The 14th Hampton Court Palace Festival runs from 8th to 24th June, with a series of prestige events in the specially designed theatre, built in the Base Court of the Palace. Artists taking part include Kiri Te Kanawa, Eric Clapton, Ronan Keating, Tracy Chapman, Van Morrison, Jools Holland, Katherine Jenkins, Art Garfunkel, Nicola Benedetti, Glyndebourne Festival Opera performing Die Fledermaus, and The Armonico Consort Orchestra of the Baroque. Glyndebourne style, audiences are invited to explore the Palace and picnic in the grounds either before the events or during extended supper intervals. Further information can be found on the HCPF web site via link from Festivals in the Links section of TheatreNet.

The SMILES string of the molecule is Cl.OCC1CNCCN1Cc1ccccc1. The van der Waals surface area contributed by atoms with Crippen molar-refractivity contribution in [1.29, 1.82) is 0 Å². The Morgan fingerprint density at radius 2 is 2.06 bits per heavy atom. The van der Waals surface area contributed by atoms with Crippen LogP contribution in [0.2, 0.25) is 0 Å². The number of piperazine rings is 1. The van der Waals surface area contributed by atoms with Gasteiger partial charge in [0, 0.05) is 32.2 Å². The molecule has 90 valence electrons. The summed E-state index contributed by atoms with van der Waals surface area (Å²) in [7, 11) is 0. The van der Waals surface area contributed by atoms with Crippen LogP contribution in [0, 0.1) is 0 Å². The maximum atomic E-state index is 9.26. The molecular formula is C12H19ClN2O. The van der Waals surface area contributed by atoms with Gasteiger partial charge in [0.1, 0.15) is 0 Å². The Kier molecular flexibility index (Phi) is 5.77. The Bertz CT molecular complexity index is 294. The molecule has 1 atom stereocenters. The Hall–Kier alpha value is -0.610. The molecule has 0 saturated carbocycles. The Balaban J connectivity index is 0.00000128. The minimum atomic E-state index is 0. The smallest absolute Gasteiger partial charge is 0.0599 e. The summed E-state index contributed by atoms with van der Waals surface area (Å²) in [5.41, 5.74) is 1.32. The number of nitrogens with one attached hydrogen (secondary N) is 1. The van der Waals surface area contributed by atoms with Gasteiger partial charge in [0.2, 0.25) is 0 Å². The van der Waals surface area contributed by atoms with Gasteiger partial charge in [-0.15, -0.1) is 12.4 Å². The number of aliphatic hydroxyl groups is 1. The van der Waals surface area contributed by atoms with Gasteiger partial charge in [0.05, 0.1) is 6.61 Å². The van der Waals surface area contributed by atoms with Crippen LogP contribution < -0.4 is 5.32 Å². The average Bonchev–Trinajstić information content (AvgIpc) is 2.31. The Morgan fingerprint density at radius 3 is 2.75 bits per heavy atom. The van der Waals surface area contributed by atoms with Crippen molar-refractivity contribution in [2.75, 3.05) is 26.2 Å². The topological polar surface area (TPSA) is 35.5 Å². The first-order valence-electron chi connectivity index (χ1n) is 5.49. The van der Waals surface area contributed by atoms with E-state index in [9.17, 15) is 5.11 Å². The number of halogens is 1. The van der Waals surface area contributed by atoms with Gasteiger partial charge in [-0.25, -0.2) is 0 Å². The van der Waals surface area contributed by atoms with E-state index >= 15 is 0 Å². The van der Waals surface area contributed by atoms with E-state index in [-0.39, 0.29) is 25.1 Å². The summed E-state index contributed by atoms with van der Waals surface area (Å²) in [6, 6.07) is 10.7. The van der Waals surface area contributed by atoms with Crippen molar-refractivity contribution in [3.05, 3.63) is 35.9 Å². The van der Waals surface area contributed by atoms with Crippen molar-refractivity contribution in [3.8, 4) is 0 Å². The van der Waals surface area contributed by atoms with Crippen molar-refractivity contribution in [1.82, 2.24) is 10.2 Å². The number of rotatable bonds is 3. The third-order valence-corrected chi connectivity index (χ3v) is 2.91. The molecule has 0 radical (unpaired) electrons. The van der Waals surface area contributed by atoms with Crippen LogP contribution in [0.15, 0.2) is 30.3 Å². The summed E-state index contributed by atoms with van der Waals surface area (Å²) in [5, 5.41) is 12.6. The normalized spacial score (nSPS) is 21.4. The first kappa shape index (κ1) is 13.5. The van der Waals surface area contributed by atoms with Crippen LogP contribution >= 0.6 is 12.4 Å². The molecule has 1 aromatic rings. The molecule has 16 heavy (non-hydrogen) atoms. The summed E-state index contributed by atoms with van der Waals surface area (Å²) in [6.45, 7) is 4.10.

The Rumour Machine says: that Trevor Nunn is to direct a West End production of the Gershwins' Porgy And Bess in the autumn; that David Bowie may write the music and lyrics for Journey To The West, a bio-musical about the kung fu actor Bruce Lee, to be directed by Matthew Warchus, pencilled for Broadway in 2008; and that The Lord Of The Rings may be stopped in its tracks by the critical bruising it received at its pre West End/Broadway tryout in Toronto: "Everyone and everything winds up lost in this $25m adaptation of JRR Tolkien's cult-inspiring trilogy - that includes plot, character and the patience of most ordinary theatregoers . . . desperately short of both humour and depth of feeling . . . one lives in constant dread of a nasty outbreak of Morris dancing". The Rumour Machine grinds on.